As the credits roll, we do a few voices — I say, “Sacre bleu, invaders!” as Lumiere (Jerry Orbach, doing a stagy French accent). Cornelia throws in Mrs. Potts (Angela Lansbury, upper-crust British): “He’s finally learned to love.” Owen rises to each with a burst of follow-up lines. We respond in character. Nothing special. Just your average American family speaking in Disney dialogue.

Both characters are vividly drawn in his sketchbook. “They’re a great pair of . . . sidekicks,” Cornelia says. We’ve never used the word with him in conversation. Owen snaps to. “I love Mrs. Potts and Lumiere,” he says.

“What is a sidekick?” Cornelia asks him.

“A sidekick helps the hero fulfill his destiny,” he chirps. Rolls right off his tongue. A classical, elegant definition.

“Do you feel like a sidekick, Owie?” Cornelia asks him softly. Their eyes are aligned, just the two of them now, looking into each other, until he suddenly breaks into “happy face.”

“I am one!” he says. His voice is high and cheery, no sign of a quaver. “I am a sidekick.” The words come out flat, without affectation. But he compensates, giving them expression by nodding after every two syllables.

“And no . . . sidekick . . . gets left . . . behind.”

There’s no doubt, now, that he sees what we see: that kids of all kinds, including his classmates at Lab School, are moving on, while he’s left behind. The sidekicks have emerged, sketch by sketch, in the difficult months since his ejection from Lab. His response has been to embrace it, the pain of it, and be a protector of the discarded. He starts giving sidekick identities to his classmates at Ivymount, so many of whom are heavily burdened — some with physical infirmities, and plenty of autistic kids with little speech. But they have qualities that he’s identifying — this one was loyal, that one gentle, another one silly in some lighthearted way that makes him laugh.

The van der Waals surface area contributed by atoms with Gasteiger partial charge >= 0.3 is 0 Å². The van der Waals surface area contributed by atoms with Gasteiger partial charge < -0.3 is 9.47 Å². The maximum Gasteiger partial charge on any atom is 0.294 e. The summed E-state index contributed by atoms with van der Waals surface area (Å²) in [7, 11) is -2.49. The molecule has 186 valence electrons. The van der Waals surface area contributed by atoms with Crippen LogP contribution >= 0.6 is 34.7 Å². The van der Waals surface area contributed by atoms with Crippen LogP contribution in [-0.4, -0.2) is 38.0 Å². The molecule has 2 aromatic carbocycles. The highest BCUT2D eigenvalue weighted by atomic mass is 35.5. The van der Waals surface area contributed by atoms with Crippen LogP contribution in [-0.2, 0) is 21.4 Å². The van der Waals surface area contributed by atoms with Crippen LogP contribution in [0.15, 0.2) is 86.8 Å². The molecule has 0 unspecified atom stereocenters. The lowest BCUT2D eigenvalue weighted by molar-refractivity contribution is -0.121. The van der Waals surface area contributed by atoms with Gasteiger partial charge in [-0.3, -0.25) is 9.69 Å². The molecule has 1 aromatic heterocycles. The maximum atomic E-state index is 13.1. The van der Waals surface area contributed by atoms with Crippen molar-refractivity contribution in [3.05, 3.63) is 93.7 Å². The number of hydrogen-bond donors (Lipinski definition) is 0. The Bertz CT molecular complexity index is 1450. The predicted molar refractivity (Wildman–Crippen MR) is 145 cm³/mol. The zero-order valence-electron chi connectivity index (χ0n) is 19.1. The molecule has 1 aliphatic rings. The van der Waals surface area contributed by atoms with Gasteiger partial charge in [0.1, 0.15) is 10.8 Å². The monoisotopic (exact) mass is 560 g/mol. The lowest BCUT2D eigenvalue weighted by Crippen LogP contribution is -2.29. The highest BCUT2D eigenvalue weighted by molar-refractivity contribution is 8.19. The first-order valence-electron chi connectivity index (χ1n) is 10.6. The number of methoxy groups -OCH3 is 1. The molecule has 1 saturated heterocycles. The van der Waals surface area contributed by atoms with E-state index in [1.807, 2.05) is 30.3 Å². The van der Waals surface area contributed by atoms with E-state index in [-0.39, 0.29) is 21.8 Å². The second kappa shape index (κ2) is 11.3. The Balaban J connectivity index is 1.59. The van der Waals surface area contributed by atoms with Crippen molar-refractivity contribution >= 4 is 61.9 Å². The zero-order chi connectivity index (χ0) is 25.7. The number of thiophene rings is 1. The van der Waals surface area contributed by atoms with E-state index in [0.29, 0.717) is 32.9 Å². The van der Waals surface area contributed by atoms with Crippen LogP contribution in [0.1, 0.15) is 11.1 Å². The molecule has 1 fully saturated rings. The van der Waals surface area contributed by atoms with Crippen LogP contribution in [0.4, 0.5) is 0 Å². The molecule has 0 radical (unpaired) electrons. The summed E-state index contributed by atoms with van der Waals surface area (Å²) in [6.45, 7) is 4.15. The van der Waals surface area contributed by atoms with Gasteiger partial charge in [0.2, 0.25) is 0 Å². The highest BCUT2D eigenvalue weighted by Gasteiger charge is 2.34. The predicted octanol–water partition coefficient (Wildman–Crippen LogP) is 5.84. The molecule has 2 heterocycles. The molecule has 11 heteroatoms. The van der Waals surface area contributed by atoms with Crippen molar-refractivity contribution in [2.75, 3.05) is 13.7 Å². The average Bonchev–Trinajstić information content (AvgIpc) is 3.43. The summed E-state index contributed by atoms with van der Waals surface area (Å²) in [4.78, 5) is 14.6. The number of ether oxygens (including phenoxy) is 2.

It’s often the supporting players in Disney fables who are more varied and vivid. Even in the earliest Disney movies, the first sidekicks — Goofy, Pluto and then Donald Duck — often carried confusions, frailties, foolishness, pride, vanity and hard-won, often reluctantly learned, insights. The spectrum of complex human emotions is housed with the sidekicks.

Owen and I walk gingerly down the icy steps of a side entrance to Dan Griffin’s basement office in Takoma Park, Md. It’s a particularly cold and stormy afternoon in December 2005, the week before Christmas. Griffin welcomes us with hugs, as always, and we settle into our usual chairs.

Owen started seeing the psychologist last year, when he was 13. More than any other therapist, Griffin took to the “Disney therapy,” or more broadly, what might be called “affinity therapy,” that Cornelia and I, with Walt’s assistance, have been conducting for years in our home, and even more so recently. After Owen spent two years at Ivymount, Cornelia started home-schooling him last year, using Disney scripts as a bridge to teach him the basics of reading and math that he’ll need to get into a high school for special-needs kids in Maryland. She regularly guides Griffin, who each week tries to use the scripts to teach Owen social and life skills as well.

Like many other therapists we’d seen, Griffin was initially a little concerned about Owen’s intense affinity for Disney movies — but unlike the others, he became intrigued. In fact, he had come up with an ingenious plan for Owen to protect and advise a sidekick. We had settled on Zazu, the proud but naïve hornbill charged with protecting a young Simba in “The Lion King.” Owen said, “Zazu has a lot to learn.”